I am an expert purger of things. I love to haul stuff to the trash or donate it to Goodwill. But my parents were savers and these boxes are filled with stuff they couldn't bear to get rid of and apparently neither can I. They're filled with pictures, documents, letters, and memories. What do you do with all that stuff?? I can't exactly bring myself to throw away old Bibles, my parents' social security cards, yearbooks, and locks of unknown babies' hair, but what do I do with it? Craig suggested scanning all of it, which is ridiculously tedious, but at least all that stuff would be in a safe place in case of some natural disaster. But even after scanning all of it, I'm still left with the same problem of what to do with all the originals??
On Friday night, everyone was busy downstairs watching movies that I wasn't interested in, so I took the plunge and opened a box.
I happened to also be exploring ancestry.com and familysearch.org, so my casual exploration of boxes turned into a pretty exciting night. For the past year or so, I've been really interested in genealogy and since I have more family than the average person, it's been twice the work and twice as fulfilling. My little family trees are growing rapidly.
I love that you can add pictures and documents to both of those websites now. I'm not sure why that makes me feel like they're permanently recorded somewhere. And who knows? Maybe that will allow someone else to find their ancestors and add to their little family tree. Digging through those boxes helped me attach pictures to all those names I keep finding.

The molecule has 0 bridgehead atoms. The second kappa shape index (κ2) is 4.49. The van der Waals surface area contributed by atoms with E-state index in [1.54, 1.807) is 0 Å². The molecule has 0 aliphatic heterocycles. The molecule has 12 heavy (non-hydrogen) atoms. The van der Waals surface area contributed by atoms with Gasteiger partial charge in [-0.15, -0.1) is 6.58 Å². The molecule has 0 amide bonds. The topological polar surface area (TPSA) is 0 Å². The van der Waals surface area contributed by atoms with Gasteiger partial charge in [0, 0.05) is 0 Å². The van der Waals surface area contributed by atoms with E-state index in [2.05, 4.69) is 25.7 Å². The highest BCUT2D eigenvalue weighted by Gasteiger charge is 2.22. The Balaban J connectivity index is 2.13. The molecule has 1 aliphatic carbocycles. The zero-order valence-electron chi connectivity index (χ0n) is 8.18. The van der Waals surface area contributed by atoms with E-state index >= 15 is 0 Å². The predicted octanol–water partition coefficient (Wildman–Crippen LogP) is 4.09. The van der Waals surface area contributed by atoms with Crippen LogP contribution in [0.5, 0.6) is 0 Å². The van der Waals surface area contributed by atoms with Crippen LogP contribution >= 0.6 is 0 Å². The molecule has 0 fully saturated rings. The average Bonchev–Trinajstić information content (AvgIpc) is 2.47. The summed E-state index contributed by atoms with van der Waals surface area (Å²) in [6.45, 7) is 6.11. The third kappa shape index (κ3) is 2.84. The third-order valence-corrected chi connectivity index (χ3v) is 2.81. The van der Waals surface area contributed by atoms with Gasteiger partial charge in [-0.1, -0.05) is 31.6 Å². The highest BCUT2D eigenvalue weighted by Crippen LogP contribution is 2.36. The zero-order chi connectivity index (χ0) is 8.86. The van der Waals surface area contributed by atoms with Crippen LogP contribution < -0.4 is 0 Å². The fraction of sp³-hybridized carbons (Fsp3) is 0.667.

Between scanning stuff and uploading it to both websites, it took me until well after midnight just to get through half the box. But boy, did I find some cool stuff...
This is Lloyd Leslie Pollett. He was my paternal grandmother's brother, and the fifth of ten children. I had heard the names of the other nine siblings mentioned occasionally when I was a child and I had the opportunity to meet a few of them, but this name that I found on a 1920 census from Harrisburg, PA, was unfamiliar to me. But I added him to the tree. And then Friday night, while digging through the box, I found this picture. (His name is written on the back.) And in another pile, I found this little grey folded program...
Apparently he died when he was 23, although I don't know how. But with this little record, I was able to add an exact birthdate and death date to that family tree up there. So, while the rest of the family caught up on the DVR, I was quietly solving little family mysteries upstairs.
It's a gratifying feeling to put together family connections, and extremely humbling to see how many people came before me and laid the foundation so that I could be exactly where I am today. I'm so grateful for all of their sacrifice and work, and I'm grateful to know a few of their names.
So, the boxes still sit tonight, unpurged but a little more familiar. Maybe someday I'll know what to do with all of this stuff, but for now, it looks like they're going to linger a bit longer.